Independence Day 2009

Gals like me use this holiday to reflect on our nation’s history and, for one day out of the year, acknowledge the shit that makes us proud to be American. Normally, I am waist deep in criticisms, critiques, and commentary about what we are doing wrong & what we have done wrong in the past. That’s my shtick. It’s also my constitutionally guaranteed right, I might add. But, in commemoration of the Bitch Slap Heard ‘Round the World (you might call it the Declaration of Independence), here’s my


(Against my best judgment)

1. Mother Jones (8/1/1837 – 11/30/1930): She was born Irish, but did wonders for America’s labor movement & was an all-around take-no-shit community organizer in the States, so I claim her as our own. The Senate denounced her as the grandmother of all agitators, to which Jones responded that she wished to live long enough to be the great-grandmother of all agitators! Mother Jones was known as the ‘Miners Angel’ for her steadfast support of labor & union rights, even when her position wasn’t in step with union leaders. If there were a strike, she’d be there to help organize, to motivate, or to rabble-rouse as she saw fit. Railway workers, coal miners, textile mill workers, streetcar workers, immigrant workers, child laborers; wherever there were workers being exploited by their employers, Mother Jones made it a point to show up & start some shit. This sweet, harmless looking, elderly lady could garner a whole lot of publicity for strikes and union struggles that would otherwise be ignored by the media & the public at large. Jones used this to push labor issues on to the forefront of political discussion and force politicians to address the concerns of America’s workers. That is my kind of American woman, folks.



2. WTO Protests in Seattle, Washington in November, 1999: I was in the Emerald City nearly a year after the chaos of those protests for a marijuana legalization rally and the cops still weren’t fucking with people, in fear of a reprise! The massive outburst of public aggression, referred to as The Battle of Seattle, was a response to the World Trade Organization’s Ministerial Conference of 1999. Basically, the WTO is an international club for multinational corporations that supervises world trade, essentially making wealthy nations stay that way and keeping poorer countries in terminal poverty. A crowd of more than 40,000 people convened in downtown Seattle to protest the conference. Participants included labor unions, student activists, religious organizations, anarchists, feminists, environmentalists, human rights activists, farmers, miners, fishermen, and folks from slews of other occupations and ideological backgrounds. They raged for five days, facing the brute force of the National Guard, and managed to shut down the opening ceremonies, canceled the closing ceremonies, prevented President Bill Clinton from addressing the conference, and focused the American media on police brutality and corporate domination (subjects often glossed over or labeled “fringe”). That’s how you do dissent, people!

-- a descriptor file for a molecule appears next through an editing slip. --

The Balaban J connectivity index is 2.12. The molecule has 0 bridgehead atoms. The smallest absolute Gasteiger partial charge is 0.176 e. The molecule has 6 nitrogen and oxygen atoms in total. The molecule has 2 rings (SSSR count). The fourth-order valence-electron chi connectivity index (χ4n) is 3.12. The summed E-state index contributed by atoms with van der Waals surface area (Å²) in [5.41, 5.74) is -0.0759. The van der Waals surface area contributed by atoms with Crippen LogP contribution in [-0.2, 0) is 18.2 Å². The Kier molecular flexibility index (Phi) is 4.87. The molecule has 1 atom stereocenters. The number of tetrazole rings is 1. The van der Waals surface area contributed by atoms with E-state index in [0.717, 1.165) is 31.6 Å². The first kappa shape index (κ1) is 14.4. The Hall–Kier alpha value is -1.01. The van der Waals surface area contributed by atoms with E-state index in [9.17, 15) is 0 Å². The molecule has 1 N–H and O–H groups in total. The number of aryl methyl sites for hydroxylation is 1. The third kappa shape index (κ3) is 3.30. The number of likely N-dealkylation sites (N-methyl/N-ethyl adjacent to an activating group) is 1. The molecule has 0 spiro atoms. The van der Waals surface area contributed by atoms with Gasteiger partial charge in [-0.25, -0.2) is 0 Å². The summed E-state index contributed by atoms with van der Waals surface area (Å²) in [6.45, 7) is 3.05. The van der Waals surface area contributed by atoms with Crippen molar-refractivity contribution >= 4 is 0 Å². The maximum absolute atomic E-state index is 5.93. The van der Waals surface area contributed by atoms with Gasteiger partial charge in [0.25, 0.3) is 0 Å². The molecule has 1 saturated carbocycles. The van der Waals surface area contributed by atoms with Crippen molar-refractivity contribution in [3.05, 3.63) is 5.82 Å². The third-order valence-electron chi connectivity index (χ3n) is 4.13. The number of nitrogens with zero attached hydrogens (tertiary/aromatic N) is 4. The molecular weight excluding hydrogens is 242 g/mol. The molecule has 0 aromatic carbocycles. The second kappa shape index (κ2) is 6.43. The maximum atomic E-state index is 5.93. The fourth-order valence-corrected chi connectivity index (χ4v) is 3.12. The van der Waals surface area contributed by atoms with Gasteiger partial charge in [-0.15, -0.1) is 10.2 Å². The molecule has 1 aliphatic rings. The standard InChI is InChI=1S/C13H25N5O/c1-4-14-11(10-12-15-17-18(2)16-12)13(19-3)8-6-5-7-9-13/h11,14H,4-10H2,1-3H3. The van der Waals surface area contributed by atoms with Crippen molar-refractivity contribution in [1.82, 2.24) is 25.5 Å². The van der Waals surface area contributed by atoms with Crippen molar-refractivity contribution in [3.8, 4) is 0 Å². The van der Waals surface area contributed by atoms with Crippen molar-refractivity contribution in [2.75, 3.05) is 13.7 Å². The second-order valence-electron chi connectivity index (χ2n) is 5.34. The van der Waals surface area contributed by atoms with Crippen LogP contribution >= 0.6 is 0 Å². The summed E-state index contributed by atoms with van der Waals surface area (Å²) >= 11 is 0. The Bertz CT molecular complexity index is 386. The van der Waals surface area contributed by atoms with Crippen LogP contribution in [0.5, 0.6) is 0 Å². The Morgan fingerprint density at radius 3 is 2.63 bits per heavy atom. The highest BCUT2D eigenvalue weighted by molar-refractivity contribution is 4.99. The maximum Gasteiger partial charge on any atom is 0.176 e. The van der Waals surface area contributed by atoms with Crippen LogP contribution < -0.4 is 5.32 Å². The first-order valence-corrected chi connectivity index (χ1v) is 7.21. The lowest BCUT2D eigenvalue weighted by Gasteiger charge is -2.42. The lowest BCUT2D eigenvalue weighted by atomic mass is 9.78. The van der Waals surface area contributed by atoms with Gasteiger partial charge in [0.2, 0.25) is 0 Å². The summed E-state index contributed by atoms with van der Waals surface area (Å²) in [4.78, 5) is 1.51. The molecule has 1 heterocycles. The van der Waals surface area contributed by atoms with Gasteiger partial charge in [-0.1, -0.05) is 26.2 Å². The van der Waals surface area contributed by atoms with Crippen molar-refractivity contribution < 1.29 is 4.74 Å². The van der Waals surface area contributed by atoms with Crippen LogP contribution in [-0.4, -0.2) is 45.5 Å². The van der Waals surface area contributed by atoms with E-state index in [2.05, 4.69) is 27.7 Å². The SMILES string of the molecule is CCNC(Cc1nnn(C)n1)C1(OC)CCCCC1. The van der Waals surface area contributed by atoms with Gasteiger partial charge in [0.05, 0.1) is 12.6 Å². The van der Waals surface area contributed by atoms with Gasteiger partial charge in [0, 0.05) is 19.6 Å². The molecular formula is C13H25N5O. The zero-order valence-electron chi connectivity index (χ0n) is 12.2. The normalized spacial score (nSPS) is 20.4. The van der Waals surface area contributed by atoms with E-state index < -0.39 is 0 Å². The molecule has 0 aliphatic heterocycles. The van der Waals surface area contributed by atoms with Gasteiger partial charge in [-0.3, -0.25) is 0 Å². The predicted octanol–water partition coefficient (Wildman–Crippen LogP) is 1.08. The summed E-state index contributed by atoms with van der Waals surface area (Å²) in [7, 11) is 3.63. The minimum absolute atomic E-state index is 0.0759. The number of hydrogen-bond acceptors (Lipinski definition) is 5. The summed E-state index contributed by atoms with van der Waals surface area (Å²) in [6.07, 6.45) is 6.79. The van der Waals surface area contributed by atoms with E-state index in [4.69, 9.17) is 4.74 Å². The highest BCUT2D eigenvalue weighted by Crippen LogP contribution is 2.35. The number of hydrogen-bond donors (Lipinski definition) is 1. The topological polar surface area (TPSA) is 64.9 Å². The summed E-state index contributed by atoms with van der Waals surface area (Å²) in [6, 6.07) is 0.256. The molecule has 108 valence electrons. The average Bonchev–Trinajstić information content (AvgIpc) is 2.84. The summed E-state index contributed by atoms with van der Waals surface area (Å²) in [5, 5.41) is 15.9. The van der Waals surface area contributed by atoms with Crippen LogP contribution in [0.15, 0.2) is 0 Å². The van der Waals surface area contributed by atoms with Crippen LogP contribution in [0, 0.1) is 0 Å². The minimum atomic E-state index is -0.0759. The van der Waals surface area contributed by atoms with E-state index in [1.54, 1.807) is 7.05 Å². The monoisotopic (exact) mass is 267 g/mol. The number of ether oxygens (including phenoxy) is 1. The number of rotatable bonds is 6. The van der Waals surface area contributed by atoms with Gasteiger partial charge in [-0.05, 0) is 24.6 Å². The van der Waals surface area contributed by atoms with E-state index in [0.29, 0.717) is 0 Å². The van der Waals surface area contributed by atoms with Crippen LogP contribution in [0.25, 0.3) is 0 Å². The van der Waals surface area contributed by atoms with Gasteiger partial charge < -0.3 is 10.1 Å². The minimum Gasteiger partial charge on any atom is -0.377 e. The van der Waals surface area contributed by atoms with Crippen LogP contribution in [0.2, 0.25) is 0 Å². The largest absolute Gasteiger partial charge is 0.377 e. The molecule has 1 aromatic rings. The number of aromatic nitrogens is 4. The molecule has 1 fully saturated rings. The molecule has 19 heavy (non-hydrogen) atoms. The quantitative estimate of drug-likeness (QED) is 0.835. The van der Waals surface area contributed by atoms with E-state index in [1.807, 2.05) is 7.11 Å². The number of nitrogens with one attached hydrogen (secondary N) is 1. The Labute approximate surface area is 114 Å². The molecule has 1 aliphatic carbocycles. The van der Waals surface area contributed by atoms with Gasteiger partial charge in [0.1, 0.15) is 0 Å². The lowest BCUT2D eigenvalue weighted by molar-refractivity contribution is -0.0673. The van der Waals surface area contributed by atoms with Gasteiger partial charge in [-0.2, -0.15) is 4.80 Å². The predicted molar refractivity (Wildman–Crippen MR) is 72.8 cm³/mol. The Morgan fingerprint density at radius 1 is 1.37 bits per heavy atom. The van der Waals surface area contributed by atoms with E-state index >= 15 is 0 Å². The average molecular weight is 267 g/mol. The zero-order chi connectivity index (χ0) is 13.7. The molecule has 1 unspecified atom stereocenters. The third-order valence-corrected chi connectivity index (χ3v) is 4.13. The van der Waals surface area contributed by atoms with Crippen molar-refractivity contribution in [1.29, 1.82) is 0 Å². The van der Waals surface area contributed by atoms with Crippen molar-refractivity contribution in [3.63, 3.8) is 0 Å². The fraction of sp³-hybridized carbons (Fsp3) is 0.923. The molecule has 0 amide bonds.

3. Elizabeth Caty Stanton (11/12/1815 – 10/26/1902) and her Declaration of Sentiments: Stanton was an abolitionist, an activist, a suffragette, and a bad ass in an era when those labels were anything but cool. Her Sentiments were ratified by the first women’s rights conference in Seneca Falls, NY in 1848, thus kicking off the first organized women’s rights movement in the United States. She was so ahead of her time (and apparently, ahead of our time too) because she advocated for not only suffrage, but equality in divorce law, parental and custody rights, property rights, income and employment rights, birth control, and the overall economic health of the family unit. All with seven children and a husband on her plate! At her wedding, the story goes, Elizabeth Cady refused to promise to "obey" her husband in the vows, later writing "I obstinately refused to obey one with whom I supposed I was entering into an equal relation”. Get it, Girl! And Thanks.  


4. Russell Long: It’s his birthday today & I miss that drunk S.O.B. My life is lonelier without his daily phone calls, however perv-y the conversation or unintelligible the message may have been. 

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